On 5th and 6th July 2018, NUS High ran the STEM Carnival for the second time since its inception last year. The event was packed with workshops and booths celebrating and sharing the wonders of Science, Technology, Engineering and Mathematics, while all being connected to this year’s theme of Space Exploration.
The first day held five different workshops on biology, chemistry, physics, mathematics and engineering. Each of the workshops was connected to a pseudo-storyline in which participants perform activities to help “Mr Armstrong”, a character based on the famous astronaut Neil Armstrong. For example, the physics workshop on paper aeroplanes was linked to Mr Armstrong’s space shuttle travelling through the atmosphere. The biology workshop about earthworm dissection taught participants about anatomy, and how earthworms fertilise and aerate soil to help Mr Armstrong grow vegetables in space.
The second day saw a change in format from the previous day. Instead of structured workshops, students were free to wander around various booths at the concourse. Furthermore, instead of each interest group organising one booth, they collaborated to emphasise the importance of interdisciplinary science, which is especially relevant to the theme of space exploration.
One booth jointly organised by BIG and CAtAlYZr displayed the damaging effects of space on our bodies. Due to high amounts of ionising radiation in space, the DNA that codes the instructions for our bodies may become damaged, sometimes irreversibly.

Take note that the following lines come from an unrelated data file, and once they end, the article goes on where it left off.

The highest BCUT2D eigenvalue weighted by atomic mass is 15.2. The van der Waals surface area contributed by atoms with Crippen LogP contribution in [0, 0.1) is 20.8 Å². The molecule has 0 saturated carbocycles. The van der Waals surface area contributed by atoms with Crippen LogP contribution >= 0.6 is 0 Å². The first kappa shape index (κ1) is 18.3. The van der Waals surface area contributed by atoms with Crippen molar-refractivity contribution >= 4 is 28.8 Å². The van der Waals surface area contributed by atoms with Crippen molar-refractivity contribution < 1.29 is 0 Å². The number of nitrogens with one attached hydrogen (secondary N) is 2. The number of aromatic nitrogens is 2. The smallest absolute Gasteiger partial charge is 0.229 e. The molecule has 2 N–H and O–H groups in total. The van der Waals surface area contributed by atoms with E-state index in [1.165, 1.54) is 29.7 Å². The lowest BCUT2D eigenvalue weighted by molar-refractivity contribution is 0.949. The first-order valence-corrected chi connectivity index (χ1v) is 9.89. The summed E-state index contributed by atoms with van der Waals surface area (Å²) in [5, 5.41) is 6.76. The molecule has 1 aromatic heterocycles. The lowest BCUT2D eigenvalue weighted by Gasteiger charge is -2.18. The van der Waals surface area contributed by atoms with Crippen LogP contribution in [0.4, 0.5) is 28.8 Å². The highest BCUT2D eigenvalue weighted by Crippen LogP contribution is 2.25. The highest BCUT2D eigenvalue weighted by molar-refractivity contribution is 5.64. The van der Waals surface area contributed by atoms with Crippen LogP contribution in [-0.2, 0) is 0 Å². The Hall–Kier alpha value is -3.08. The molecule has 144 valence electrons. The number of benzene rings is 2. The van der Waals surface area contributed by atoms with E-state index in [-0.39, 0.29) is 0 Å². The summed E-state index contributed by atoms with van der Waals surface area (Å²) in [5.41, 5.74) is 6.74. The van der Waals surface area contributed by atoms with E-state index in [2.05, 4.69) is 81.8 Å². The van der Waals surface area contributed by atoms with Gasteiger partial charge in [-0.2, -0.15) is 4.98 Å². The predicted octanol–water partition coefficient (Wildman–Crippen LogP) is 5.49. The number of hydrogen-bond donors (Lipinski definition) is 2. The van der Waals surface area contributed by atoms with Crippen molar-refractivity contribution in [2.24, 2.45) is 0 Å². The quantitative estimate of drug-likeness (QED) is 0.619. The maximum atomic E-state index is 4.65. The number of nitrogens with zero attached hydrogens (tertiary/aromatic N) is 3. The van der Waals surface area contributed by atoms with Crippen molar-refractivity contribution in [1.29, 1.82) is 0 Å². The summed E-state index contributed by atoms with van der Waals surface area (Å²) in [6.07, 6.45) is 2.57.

However, nature is diverse and surprising, and there exist organisms that can survive even these harsh conditions — the tardigrades. The booth displayed a detailed infographic on the lifestyle, behaviour and durability of these minuscule aquatic creatures. By curling up into tiny, dehydrated balls called tuns, they can survive the vacuum of space, as well as its extreme temperatures and radiation.
BIG also collaborated with Quanta for a booth about proprioception, the innate sense of the position and movement of one’s body. In space, the lack of gravity alters this sense, causing peculiar effects. In one notable case, an astronaut on one of the Apollo missions found that he was temporarily unable to feel his arms and legs without consciously focusing on them.
Fortunately, scientists have developed a training regimen for astronauts to keep their proprioception functional. This training includes balancing, strengthening and plyometric exercises, enabling astronauts to adapt comfortably to space.
The booths were not the only attraction, however. The centrepiece of the carnival was a 2-metre tall rocket, a collaborative effort of the carnival-goers who decorated it with science drawings and jokes, and a way to unify the booths and display how their individual topics came together for a single purpose.
The makeshift rocket also served as a reminder that the STEM carnival is not simply an enrichment course. As one of the student ICs said, the carnival is not meant for formal education and teaching. Science, technology, engineering and mathematics are not dry, but can be explored with childlike wonderment, which is exemplified by this carnival’s integration of learning with fun to instil the love of learning into the students.